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Lightfoot Wins Summary Judgment in Product Liability Case after Exclusion of Key Plaintiff Expert Witness

January 11, 2022

A team from Lightfoot, Franklin & White LLC won a motion for summary judgment on all claims in a product liability case against clients Emerson Electric Co. and its subsidiary Emerson ClimateTechnologies, Inc. The win in Georgia federal court came after the firm successfully argued for the exclusion of the plaintiff’s key expert witness. 

The Northern District of Georgia case (Jester v. Emerson Climate Technologies, Inc. et al.) involved claims from an electrician who alleged that he was burned in September 2016 while servicing an air conditioning unit at an Atlanta restaurant because Emerson defectively designed and manufactured a compressor that was used in the unit. Emerson contended the compressor was altered and not used as intended because it was installed with mismatched parts from different manufacturers and a flammable refrigerant was used, which was not appropriate. 

As part of Emerson’s defense, Lightfoot filed a motion to exclude one of the plaintiff’s expert witnesses, Dr. B. Don Russell, Jr., who offered testimony as to the viability of “alternative designs” for a compressor. Lightfoot partner William H. Brooks argued the motion in a hearing in December, saying that Dr. Russell’s methodology regarding alternative designs was unreliable and inadmissible. 

In an 18-page order issued January 6, 2021, the court agreed with Lightfoot and Emerson, determining that Russell's methodology behind his proposed alternative designs for the air conditioning unit's compressor was unreliable and untested since he didn't “explain the steps he took to develop the designs or to validate the designs.” The court also noted that “it does not appear [Dr. Russell’s] methodology is currently accepted” and Dr. Russell, by his own admission, “has not conducted testing on these designs, and…could not identify a single compressor from any manufacturer that uses the designs.” The court found that Dr. Russell’s repeated statements that his methodology was based upon “‘plain old ordinary engineering’ were insufficient to show that his methodology is reliable.”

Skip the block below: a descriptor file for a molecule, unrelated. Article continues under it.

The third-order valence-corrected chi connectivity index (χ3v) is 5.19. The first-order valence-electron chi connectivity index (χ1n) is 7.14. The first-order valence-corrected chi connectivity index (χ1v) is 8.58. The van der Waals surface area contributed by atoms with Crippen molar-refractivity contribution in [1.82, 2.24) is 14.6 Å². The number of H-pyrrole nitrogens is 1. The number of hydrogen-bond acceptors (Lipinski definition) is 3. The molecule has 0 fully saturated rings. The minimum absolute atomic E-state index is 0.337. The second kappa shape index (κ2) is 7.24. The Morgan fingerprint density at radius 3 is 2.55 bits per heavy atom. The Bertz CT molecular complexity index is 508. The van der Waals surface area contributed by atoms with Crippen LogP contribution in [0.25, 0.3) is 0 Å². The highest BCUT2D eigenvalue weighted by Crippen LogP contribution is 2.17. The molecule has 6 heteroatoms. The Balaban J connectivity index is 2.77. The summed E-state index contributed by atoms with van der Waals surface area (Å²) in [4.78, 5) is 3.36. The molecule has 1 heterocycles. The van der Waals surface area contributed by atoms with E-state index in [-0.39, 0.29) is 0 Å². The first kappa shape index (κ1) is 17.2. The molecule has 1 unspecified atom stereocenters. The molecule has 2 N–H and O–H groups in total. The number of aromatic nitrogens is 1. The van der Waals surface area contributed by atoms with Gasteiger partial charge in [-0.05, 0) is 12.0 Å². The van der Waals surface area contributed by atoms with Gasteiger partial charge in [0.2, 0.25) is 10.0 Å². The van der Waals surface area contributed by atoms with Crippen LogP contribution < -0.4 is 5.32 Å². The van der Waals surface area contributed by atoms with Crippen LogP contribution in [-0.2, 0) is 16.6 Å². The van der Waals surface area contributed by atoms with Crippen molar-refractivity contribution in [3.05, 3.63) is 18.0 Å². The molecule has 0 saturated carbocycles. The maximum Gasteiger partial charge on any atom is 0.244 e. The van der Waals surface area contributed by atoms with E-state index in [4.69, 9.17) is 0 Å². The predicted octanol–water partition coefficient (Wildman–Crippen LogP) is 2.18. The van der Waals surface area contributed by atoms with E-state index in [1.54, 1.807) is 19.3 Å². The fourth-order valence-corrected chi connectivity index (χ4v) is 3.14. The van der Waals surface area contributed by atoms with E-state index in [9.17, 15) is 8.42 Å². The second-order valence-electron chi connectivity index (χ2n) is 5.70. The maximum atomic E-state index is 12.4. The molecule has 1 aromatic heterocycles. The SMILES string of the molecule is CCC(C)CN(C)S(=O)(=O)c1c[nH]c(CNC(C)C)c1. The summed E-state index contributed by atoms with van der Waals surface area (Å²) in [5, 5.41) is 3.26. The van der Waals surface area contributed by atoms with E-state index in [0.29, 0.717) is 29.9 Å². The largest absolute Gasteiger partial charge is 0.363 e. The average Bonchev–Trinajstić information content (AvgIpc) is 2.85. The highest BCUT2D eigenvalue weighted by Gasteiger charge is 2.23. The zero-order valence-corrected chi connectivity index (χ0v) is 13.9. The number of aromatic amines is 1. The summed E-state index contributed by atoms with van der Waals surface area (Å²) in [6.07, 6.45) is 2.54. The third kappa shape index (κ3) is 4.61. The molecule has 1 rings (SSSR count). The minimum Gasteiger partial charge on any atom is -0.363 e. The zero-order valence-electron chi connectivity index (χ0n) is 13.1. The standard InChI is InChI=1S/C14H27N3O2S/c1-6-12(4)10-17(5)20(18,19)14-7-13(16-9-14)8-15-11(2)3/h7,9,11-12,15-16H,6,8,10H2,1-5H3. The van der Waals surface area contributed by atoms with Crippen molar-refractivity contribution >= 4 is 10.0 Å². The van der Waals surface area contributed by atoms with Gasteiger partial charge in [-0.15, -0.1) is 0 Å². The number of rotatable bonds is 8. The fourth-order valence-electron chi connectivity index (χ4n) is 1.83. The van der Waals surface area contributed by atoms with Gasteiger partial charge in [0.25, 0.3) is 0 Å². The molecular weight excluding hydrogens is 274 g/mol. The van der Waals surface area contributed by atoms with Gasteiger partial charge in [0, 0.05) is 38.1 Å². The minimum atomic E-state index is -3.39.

With the exclusion of this expert testimony, the court found that plaintiff could not establish a design defect and granted Emerson’s motion for summary judgment on all claims. 

“We are pleased the court found in our clients’ favor on both excluding the expert witness and granting our motion for summary judgment,” said Lightfoot partner Adam K. Peck. “Since the plaintiff’s arguments relied exclusively on Dr. Russell’s testimony, having that excluded left no justification for the matter proceeding.” 

In addition to Brooks and Peck, the Lightfoot team includes managing partner Melody Eagan and partner Christopher C. Yearout.

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